The Town of Hilton Head Island will try to stem an economic slide by creating a nonprofit marketing and business-recruitment organization.
Town Council voted unanimously Tuesday, with Ken Heitzke absent, to accept a recommendation from a mayoral committee to create an economic-development corporation governed by a board of volunteers and led by a full-time director.
Its mission: Broaden the economy by attracting new business, coordinating redevelopment projects and marketing Hilton Head as a great place to live, work and retire.
The group would be supported by town staff and accountable to Town Council, which set aside $80,000, plus benefits, in the current budget for a new full-time economic development position.
Who would serve on the nonprofit's board, administrative costs and other details have yet to be determined. A timeline for creating the corporation has also not been set.
"I view this as adopting a framework and details to be filled in later," Mayor Drew Laughlin said, adding the topic will be discussed in more depth during council's three-day workshop Nov. 29 to Dec. 1.
Hilton Head Island lost 5,609 jobs between 2007 and 2010, a 12-percent decline that led to a loss of more than $780 million in economic output, according to a study by University of South Carolina Beaufort hospitality management professor John Salazar.
The slide was driven by real estate losses resulting from the recession and a long-term decline in tourism revenue, according to Salazar.
"(Hilton Head) has historically been very dependent on real estate linked to the tourism and second-home market, and revenues declined sharply," the committee wrote in its report to council.
And while the Hilton Head Island-Bluffton Chamber of Commerce focuses on tourism, there is no apparent focus on the second-home or retiree segment, the report states.
That is where the town's new economic development corporation should come in, committee members concluded.
Until now, developers and business leaders marketed the island and guided its economic growth, which was tempered by concern for the environment, committee members have said.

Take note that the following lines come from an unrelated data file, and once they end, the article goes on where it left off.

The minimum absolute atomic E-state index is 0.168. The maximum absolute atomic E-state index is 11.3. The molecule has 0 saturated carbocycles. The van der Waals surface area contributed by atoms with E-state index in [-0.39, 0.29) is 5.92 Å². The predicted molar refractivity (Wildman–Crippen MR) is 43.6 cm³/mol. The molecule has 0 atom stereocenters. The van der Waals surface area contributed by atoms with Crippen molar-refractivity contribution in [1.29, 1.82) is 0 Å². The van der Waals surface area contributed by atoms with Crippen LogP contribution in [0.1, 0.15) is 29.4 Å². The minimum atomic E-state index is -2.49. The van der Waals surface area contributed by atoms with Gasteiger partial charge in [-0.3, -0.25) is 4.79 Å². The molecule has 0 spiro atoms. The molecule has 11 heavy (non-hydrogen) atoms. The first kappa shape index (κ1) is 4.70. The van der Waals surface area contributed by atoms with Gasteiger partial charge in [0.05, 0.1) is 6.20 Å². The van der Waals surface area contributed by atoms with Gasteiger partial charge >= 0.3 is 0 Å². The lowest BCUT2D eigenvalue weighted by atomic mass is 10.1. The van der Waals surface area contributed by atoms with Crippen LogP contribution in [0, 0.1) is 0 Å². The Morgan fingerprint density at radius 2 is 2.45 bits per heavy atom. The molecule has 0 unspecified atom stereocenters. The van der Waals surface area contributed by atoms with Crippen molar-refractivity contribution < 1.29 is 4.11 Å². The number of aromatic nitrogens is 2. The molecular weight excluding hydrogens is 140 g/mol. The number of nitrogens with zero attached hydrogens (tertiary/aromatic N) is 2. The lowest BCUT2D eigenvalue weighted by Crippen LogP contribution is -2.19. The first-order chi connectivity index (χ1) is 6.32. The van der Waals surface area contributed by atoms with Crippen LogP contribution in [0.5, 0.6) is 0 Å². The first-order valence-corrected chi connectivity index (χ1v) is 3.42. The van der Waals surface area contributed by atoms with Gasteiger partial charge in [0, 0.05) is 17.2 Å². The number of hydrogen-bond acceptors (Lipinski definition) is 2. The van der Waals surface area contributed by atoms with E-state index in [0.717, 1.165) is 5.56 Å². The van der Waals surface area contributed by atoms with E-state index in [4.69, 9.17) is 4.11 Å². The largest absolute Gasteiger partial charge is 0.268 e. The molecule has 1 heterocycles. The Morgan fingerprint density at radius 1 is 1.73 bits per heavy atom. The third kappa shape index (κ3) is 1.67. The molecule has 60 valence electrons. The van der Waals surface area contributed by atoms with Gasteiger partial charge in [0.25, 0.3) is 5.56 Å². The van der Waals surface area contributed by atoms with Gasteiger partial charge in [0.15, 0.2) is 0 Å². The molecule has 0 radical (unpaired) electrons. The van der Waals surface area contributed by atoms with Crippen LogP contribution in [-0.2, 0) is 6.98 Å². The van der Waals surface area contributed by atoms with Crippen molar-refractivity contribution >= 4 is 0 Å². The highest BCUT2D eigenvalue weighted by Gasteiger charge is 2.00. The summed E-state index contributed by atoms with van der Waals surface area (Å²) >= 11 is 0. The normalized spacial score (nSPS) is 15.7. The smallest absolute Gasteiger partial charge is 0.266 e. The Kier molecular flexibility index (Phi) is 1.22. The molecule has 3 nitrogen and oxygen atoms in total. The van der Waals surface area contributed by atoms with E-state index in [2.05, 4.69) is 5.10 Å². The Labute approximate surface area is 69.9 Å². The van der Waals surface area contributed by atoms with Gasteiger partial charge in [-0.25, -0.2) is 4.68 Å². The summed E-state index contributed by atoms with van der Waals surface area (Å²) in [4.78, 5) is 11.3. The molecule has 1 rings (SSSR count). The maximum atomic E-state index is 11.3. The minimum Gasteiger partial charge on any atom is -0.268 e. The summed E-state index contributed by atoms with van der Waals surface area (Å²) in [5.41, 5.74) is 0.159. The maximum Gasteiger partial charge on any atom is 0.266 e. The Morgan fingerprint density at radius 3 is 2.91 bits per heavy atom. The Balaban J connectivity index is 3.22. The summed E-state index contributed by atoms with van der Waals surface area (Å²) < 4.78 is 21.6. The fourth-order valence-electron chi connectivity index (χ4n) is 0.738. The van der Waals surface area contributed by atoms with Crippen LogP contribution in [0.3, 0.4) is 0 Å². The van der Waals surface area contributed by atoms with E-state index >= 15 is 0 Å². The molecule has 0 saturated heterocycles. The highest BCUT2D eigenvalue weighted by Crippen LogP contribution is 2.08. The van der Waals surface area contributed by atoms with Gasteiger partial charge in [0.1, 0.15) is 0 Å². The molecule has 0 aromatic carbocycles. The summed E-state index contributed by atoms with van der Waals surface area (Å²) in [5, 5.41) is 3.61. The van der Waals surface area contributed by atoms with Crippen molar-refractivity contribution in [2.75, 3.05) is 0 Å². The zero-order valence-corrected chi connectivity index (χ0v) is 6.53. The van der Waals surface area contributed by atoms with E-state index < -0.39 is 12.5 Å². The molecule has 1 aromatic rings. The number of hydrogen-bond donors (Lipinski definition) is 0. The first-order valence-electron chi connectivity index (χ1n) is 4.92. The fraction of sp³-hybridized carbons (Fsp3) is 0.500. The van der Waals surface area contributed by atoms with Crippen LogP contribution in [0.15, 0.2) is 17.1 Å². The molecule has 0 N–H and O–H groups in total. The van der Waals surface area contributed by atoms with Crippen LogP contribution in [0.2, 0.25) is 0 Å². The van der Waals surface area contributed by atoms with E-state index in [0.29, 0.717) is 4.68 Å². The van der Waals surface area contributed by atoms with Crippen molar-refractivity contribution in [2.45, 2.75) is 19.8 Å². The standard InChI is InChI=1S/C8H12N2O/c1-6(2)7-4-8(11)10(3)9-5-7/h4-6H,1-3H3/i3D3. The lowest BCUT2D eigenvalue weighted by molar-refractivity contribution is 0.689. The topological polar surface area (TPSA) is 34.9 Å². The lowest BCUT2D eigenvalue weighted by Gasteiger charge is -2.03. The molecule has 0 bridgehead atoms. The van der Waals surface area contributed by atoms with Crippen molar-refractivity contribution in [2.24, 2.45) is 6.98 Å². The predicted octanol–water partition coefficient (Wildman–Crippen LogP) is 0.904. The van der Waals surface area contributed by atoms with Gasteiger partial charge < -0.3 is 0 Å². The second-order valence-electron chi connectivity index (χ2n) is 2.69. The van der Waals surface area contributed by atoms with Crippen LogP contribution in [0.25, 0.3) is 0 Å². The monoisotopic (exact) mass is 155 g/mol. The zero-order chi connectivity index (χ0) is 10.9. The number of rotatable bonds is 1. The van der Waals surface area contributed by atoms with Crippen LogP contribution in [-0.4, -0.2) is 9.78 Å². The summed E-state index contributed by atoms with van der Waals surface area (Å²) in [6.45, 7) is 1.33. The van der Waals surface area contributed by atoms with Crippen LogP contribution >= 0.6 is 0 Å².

Today, that role has shifted to the town, as many developers and leaders have left and most of the island has reached build-out.
"There is no visible presence on the town website or in the town directory for businesses seeking to find assistance," the committee wrote in its report. "Assistance is provided on an ad hoc basis to potential businesses who seek out and find the Community Development staff."
The nonprofit organization would become the lead manager and deal maker for local businesses interested in growing and those wanting to come to Hilton Head. It would coordinate with Beaufort County, the state, the Lowcountry Economic Alliance, the chamber of commerce and the Realtors association, according to the recommendation approved by council.
It would also work with island leaders to find solutions to infrastructure issues inhibiting businesses, such as limited wireless services and few direct flights to and from larger markets.
The nonprofit would focus specifically on attracting finance and insurance businesses and health and social services -- two sectors that grew both in dollar volume and annual share of the local economy from 2007 to 2010, according to Salazar.
"This group will provide a singular focus on economic development and revitalization on Hilton Head," Laughlin said after the meeting, serving as a "one-stop-shop" for businesses looking to relocate, expand or redevelop. "We want economic development to be a permanent, focused effort, and council feels this is the way to do that."